We have previously recommended, and are again encouraging the Government to consider, raising the limit on the value of a vehicle to £3000, in line with the Minimal Asset Process (‘MAP’) used in Scotland. Vehicles worth less than £1,000 are likely to cost more to run than more expensive vehicles, and, as a result, will have a greater impact on an individual’s monthly surplus. The current threshold is also likely to restrict certain groups of individuals from accessing a DRO more than others, such as single parents, who might need a vehicle to take their children to school, and disabled people, whose needs mean that public transport is less likely to be a suitable option for them.

In our response we have also suggested that the Government considers reducing the £90 cost of entry for a DRO to £50, in line with the temporarily reduced entry fee to the MAP. However, we believe that this proposed change to the DRO fee should be permanent. While the £90 cost of entering a DRO is more accessible than that of bankruptcy, it is still a significant sum for indebted individuals with less than £100 of disposable monthly income. The current entry cost may push indebted individuals into opting for different debt solutions which are less suitable for their circumstances, or to delaying seeking the relief they need.

Further reform needed to the personal insolvency framework

Although the Government has taken significant steps to reform some elements within the personal insolvency framework in recent years, including the changes proposed in this consultation and the implementation of the new breathing space which will come into effect in May this year, there are pressing issues relating to other areas of the personal insolvency framework which are in need of reform. For example, many individuals with modest levels of debt and few assets who do not meet the criteria for a DRO are still prevented from accessing bankruptcy due to the £680 up-front fee. We have previously called for, and are continuing to recommend, that this fee is lowered to £200 in England and Wales, to bring it in line with the fee charged in Scotland.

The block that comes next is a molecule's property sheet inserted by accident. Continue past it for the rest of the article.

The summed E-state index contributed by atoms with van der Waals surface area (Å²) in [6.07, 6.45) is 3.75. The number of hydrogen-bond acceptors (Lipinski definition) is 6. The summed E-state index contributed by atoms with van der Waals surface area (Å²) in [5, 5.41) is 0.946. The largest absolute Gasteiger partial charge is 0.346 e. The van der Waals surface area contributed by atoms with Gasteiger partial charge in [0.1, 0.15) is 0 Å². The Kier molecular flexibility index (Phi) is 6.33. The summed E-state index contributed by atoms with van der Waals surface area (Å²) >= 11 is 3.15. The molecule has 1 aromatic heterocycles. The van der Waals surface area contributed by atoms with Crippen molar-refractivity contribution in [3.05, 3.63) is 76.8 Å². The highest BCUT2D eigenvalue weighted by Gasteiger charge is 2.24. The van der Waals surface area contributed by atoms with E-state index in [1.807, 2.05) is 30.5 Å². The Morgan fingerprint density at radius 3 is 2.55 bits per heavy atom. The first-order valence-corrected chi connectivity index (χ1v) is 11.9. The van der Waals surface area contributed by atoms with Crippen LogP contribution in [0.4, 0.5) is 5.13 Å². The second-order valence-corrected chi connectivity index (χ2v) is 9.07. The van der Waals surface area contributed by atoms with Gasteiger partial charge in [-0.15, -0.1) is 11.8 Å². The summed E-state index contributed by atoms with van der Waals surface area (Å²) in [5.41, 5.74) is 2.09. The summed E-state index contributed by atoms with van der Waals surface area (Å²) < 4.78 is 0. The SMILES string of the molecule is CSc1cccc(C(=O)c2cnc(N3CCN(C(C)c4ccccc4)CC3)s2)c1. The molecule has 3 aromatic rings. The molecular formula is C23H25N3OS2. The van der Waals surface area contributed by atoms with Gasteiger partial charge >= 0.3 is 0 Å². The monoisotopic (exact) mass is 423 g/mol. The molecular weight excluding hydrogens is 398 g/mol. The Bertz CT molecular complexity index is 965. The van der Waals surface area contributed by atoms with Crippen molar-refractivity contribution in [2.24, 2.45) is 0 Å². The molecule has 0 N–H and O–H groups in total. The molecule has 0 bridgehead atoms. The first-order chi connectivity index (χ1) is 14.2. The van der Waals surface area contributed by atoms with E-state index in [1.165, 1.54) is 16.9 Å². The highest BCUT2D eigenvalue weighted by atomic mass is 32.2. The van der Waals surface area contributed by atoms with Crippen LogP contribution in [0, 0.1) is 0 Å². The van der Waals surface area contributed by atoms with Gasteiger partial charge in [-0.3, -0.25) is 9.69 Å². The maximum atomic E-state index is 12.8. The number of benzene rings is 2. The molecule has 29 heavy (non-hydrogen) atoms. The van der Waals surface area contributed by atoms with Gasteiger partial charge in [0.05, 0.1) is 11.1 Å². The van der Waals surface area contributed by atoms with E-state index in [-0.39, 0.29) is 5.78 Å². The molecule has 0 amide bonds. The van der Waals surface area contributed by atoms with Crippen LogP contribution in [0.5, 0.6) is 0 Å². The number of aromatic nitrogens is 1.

As mentioned above, in the last few years the Government has consulted on a range of changes to the corporate insolvency framework, resulting, in part, in significant amendments to that framework through the Corporate Insolvency and Governance Act 2020. However, with the exception of the consultation on the breathing space and Statutory Debt Repayment Plan, it has been six years since changes were last made to existing parts of the personal insolvency framework.

In our response we have highlighted the importance of the Government undertaking a wider review of the personal insolvency framework as a whole, rather than assessing each debt solution separately. This would allow the Government to assess how well the various options currently align with each other within the framework, establish where changes are needed for each of the existing options and, ultimately, help more individuals out of debt by allowing them access to the most suitable solution for them. Such a review was necessary even without COVID-19, but the pandemic has hit the personal finances of hundreds of thousands of people across the UK – making the need for the personal insolvency framework to work effectively even more important.

 

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Pim Ungphakorn